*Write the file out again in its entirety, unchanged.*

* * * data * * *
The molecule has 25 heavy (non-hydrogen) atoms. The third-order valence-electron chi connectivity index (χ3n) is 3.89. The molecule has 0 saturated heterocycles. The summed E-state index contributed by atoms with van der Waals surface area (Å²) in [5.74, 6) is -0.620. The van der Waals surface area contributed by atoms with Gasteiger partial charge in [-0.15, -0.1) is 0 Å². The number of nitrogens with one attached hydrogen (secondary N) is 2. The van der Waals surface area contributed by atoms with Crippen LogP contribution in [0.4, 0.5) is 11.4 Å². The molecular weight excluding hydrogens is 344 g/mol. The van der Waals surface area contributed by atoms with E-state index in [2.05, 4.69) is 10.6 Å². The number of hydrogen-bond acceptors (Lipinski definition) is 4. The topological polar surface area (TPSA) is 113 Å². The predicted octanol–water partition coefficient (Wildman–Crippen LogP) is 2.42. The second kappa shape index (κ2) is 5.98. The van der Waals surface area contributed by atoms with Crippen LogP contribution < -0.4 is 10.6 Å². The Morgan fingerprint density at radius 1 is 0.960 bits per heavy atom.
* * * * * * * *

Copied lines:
The molecule has 25 heavy (non-hydrogen) atoms. The third-order valence-electron chi connectivity index (χ3n) is 3.89. The molecule has 0 saturated heterocycles. The summed E-state index contributed by atoms with van der Waals surface area (Å²) in [5.74, 6) is -0.620. The van der Waals surface area contributed by atoms with Gasteiger partial charge in [-0.15, -0.1) is 0 Å². The number of nitrogens with one attached hydrogen (secondary N) is 2. The van der Waals surface area contributed by atoms with Crippen LogP contribution in [0.4, 0.5) is 11.4 Å². The molecular weight excluding hydrogens is 344 g/mol. The van der Waals surface area contributed by atoms with E-state index in [2.05, 4.69) is 10.6 Å². The number of hydrogen-bond acceptors (Lipinski definition) is 4. The topological polar surface area (TPSA) is 113 Å². The predicted octanol–water partition coefficient (Wildman–Crippen LogP) is 2.42. The second kappa shape index (κ2) is 5.98. The van der Waals surface area contributed by atoms with Crippen LogP contribution < -0.4 is 10.6 Å². The Morgan fingerprint density at radius 1 is 0.960 bits per heavy atom.